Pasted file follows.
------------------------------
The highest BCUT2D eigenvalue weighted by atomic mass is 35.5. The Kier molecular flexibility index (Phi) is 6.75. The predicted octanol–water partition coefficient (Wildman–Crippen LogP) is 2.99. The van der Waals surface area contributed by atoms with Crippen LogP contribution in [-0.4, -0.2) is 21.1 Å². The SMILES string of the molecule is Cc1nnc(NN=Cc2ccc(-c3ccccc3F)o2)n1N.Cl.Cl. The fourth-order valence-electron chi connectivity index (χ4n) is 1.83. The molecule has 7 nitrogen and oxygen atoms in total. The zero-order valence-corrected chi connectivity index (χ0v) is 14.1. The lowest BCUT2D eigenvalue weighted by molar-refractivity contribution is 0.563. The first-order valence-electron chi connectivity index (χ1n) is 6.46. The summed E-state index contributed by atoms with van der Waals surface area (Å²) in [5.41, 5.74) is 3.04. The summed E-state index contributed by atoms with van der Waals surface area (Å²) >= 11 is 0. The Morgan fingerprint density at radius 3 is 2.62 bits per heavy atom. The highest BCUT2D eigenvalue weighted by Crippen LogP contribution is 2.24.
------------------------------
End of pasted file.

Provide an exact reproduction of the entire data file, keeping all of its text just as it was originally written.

The highest BCUT2D eigenvalue weighted by atomic mass is 35.5. The Kier molecular flexibility index (Phi) is 6.75. The predicted octanol–water partition coefficient (Wildman–Crippen LogP) is 2.99. The van der Waals surface area contributed by atoms with Crippen LogP contribution in [-0.4, -0.2) is 21.1 Å². The SMILES string of the molecule is Cc1nnc(NN=Cc2ccc(-c3ccccc3F)o2)n1N.Cl.Cl. The fourth-order valence-electron chi connectivity index (χ4n) is 1.83. The molecule has 7 nitrogen and oxygen atoms in total. The zero-order valence-corrected chi connectivity index (χ0v) is 14.1. The lowest BCUT2D eigenvalue weighted by molar-refractivity contribution is 0.563. The first-order valence-electron chi connectivity index (χ1n) is 6.46. The summed E-state index contributed by atoms with van der Waals surface area (Å²) in [5.41, 5.74) is 3.04. The summed E-state index contributed by atoms with van der Waals surface area (Å²) >= 11 is 0. The Morgan fingerprint density at radius 3 is 2.62 bits per heavy atom. The highest BCUT2D eigenvalue weighted by Crippen LogP contribution is 2.24.